2008 Smart Fortwo Brabus Xclusive First Drive

2008 Smart Fortwo Hatchback

(1.0L 3-cyl. 5-speed Automated Manual)
  • 2008 Smart Fortwo Brabus First Drive Video

    Watch the 2008 Smart Fortwo Brabus First Drive Video on Edmunds' Inside Line | September 25, 2009

1 Video , 12 Photos

The Automotive World's Most Unlikely Marriage

At first glance, Smart and Brabus must be the most unlikely bedfellows in the automotive industry.

For the past three decades, Brabus has built an enviable reputation as the tuner of Mercedes cars for the lunatic fringe, and recently celebrated its 30th anniversary with a special C-Class powered by a twin-turbo 6.3-liter V12 that will hit 224 mph. By contrast, Smart manufactures cute, eco-friendly city cars that have a top speed of 85 mph.

After an association that has lasted more than six years, Brabus is now to Smart what AMG is to Mercedes. The 2008 Smart Fortwo Brabus is the flagship of the new range of Smart Fortwos, and while it's not planned to be a part of Smart's forthcoming arrival in the U.S., there's no harm in thinking about the possibilities.

This Ride Has Been Pimped
Let's be frank. The 2008 Smart Fortwo Brabus Xclusive looks like a doodle by a teenager in the midst of a very strong hormone rush. As you'd expect, there are new fascias front and rear, plus rocker sill skirts, and the twin chrome-tipped exhausts might have come from a Ferrari. The biggest change comes from the replacement of the standard 15-inch tires with 175/50R16s in front and wide 225/35R17s in the rear. The new Brabus bodywork features some seriously blistered wheel arches in the rear as a result.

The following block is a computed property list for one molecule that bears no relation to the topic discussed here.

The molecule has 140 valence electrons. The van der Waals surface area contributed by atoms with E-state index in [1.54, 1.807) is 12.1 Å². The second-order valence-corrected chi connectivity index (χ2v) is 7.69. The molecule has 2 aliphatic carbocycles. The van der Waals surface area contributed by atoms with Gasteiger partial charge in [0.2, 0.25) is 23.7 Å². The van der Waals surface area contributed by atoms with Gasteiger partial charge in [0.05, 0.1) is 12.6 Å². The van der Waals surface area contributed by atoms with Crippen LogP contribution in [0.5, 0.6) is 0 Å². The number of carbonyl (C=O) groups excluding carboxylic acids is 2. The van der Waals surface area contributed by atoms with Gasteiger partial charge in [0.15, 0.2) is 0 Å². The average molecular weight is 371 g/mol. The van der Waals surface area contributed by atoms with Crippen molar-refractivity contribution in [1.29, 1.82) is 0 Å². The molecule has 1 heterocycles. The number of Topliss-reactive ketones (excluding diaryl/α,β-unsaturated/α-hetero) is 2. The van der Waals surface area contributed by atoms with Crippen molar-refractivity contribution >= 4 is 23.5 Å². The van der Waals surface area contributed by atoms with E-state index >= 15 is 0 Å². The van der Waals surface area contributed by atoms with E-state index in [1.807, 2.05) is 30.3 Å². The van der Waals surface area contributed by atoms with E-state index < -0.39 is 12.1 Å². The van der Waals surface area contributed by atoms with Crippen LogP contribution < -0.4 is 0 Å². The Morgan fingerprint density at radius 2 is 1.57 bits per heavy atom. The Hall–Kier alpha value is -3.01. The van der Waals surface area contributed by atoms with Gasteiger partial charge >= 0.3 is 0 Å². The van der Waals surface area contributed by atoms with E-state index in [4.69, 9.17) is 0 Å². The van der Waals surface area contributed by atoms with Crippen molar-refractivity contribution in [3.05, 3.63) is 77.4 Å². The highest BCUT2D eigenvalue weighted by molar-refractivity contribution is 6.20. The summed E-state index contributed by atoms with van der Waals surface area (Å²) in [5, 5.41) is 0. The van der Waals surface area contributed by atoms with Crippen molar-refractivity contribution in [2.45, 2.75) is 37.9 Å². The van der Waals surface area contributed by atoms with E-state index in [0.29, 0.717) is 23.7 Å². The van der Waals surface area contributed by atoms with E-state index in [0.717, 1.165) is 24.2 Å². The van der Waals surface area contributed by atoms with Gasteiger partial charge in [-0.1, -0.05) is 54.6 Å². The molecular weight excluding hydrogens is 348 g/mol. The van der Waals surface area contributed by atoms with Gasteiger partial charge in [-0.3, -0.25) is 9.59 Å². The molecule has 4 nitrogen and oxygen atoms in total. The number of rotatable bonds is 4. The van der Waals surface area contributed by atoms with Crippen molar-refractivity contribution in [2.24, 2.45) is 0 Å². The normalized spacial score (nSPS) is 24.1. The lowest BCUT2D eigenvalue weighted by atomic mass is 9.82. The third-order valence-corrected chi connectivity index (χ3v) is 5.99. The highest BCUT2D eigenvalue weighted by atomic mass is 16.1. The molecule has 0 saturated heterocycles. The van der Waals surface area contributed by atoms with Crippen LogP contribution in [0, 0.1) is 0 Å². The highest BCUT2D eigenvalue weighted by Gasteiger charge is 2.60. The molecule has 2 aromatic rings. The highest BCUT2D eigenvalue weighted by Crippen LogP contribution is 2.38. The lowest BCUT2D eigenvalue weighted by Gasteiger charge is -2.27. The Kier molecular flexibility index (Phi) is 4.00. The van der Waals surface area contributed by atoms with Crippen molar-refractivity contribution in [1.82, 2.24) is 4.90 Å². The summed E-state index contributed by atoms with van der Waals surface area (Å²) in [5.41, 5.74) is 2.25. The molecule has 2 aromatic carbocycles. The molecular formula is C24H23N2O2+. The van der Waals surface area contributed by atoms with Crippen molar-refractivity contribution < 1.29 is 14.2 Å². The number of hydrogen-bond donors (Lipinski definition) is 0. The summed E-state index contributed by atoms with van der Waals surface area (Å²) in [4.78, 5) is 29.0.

The Brabus is only available in silver and black, giving this tiny igloo a hint of menace.

These changes exaggerate the car's cartoonlike quality. It's just 107.4 inches long, and dressing such a tiny car in such aggressive clothing is undeniably silly, but it's hard not to fall for this car's charm. The 2008 Smart Fortwo Brabus is the Scrappy-Doo of the automotive world.

Posh Cockpit
Brabus has always sought to combine outrageous performance with luxury, and the Smart Fortwo is no different from any other Brabus. Clamber into the surprisingly spacious cabin and you'll find your derriere nestled into a leather-upholstered seat while your paws grasp a sporting three-spoke steering wheel. The shift lever, handbrake and pedals have all been adorned with aluminum. The double-B logo of Brabus also adorns the clock, the tachometer and driver seat — there are more designer touches here than in the wardrobe of Victoria "Posh Spice" Beckham.

There's also no shortage of luxury kit. In addition to the standard features, you'll find air-conditioning, electric windows, heated seats and (Smart proudly boasts) "velour floor mats." It's also good to report the presence of front and side airbags, ABS, electronic stability control and naturally Smart's trademark safety cell of high-strength steel. The Smart might be minute, but it has an impressive reputation for safety.

Life on the Highway